In-home care for your aging parent: Is it time?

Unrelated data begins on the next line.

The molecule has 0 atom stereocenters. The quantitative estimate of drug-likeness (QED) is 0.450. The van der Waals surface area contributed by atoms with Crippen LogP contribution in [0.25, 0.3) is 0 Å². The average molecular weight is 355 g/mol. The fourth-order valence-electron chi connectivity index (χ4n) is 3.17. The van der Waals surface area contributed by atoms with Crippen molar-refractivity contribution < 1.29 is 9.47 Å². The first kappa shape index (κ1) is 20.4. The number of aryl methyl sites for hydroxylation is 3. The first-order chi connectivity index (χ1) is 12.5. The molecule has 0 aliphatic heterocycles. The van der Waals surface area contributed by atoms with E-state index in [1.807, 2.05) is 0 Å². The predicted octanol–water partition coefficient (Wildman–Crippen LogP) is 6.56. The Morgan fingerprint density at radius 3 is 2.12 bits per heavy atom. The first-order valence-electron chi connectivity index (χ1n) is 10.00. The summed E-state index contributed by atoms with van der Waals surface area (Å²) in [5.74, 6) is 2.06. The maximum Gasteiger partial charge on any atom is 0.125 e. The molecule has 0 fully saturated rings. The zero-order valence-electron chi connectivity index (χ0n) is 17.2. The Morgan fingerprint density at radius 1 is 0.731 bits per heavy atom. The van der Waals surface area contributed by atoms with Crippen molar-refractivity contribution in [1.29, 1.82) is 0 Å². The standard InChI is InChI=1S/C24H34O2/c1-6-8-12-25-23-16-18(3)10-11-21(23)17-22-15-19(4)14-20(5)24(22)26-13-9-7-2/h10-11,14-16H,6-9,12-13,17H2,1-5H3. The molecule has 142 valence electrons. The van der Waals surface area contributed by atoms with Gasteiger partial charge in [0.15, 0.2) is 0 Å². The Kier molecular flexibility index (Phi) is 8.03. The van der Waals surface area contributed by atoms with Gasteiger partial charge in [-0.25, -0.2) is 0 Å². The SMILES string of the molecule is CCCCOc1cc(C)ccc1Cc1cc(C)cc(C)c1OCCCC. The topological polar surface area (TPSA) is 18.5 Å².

It is a reality that every adult with a living parent finds difficult to face - your mother or father is aging and may no longer be able to care for themselves and their home the way he or she used to. While this is a difficult time for both you and your aging parent, it is best to take action sooner than later, and not wait until your parent's living situation worsens or they are stricken with an unforeseen injury or crisis. While having them move into your home or an assisted living facility is an option for those requiring around-the-clock care, in-home care may be considered for a parent who just needs assistance with daily tasks that you for any reason are unable to provide.In-home care as defined by the National Institutes of Health is care that allows a person with special needs to stay in their home. It might be for someone who is getting older, chronically ill, recovering from surgery, or has a disability.Homecare services can include personal care, such as help with bathing or dressing; homemaking such as cleaning, providing meals and yard work; companionship; and personal organization, such as paying bills.For most, in-home care is appropriate when a person prefers to remain living at home but needs ongoing care that cannot be easily provided by his or her loved ones.The good news is that there is a growing trend within the eldercare services community to provide these options in a manner that maximizes the control that your parent can have over who, how and when support is provided.When is time to seek assistance?How do you know if it is time to start thinking about in-home care as an option? According to research conducted at the Mayo Clinic, any person who is no longer sure of his or her parent's ability to independently care for him or herself should take note of changes in their loved ones appearance, moods and behaviors. Ask yourself the following questions:• Has your parent lost weight?• Has their physical appearance or personal hygiene changed?• Can they keep up with their home?• Are they safe at home?• How is their mood?• Is there a change in your parent's mobility?If any of these questions raise a red flag, you may want to consider a homecare aide to provide assistance with services that can be tailored to fit your parent's individual needs.Facing resistanceWhen the time comes to have the discussion with your parent about bringing an outside party in to provide assistance, it is likely you will face some resistance. Your parent has lived on his or her own for many years without anyone's help, and a change can feel like a loss of independence or privacy.When approaching your parent about the need for additional care, choose a time when both of you are relaxed, and not in a high stress moment. Ask your parent about his or her preferences. Ask other family members or friends to help persuade your loved one to consider and accept help.Don't assume that your father or mother isn't capable of discussing his or her options. And most importantly, don't give up. Your parent may struggle with this decision now, but let some time pass and he or she may likely appreciate the help.Selecting a homecare providerAfter finding homecare providers in your area, the National Association for Home Care & Hospice recommends keeping a checklist for each agency you research.Some things you will want to take into consideration include: finding out how long the provider has been serving in the community, how they select and train their employees, and whether care plans are made with input from the individual and the family.Ask the provider how they will hone your mother's or father's desire to self-direct his or her own care.Additional items for your checklist include asking for and calling references, finding out about the financial and billing process, emergency procedures and confidentiality protocols.Also find out if the agency has experienced good on-going communication with the representative that knows your parent and is consistent over time. This will give you insight as to whether or not that agency might be right for all of you.The most important part of selecting an agency is finding a homecare aide you and your loved one like and trust.Roy Gerstenberger is the executive director of Community Bridges in Concord, and author of "In-Home Care for Your Aging Parent: Is it Time?" He can be reached at 603-225-4153 firstname.lastname@example.org.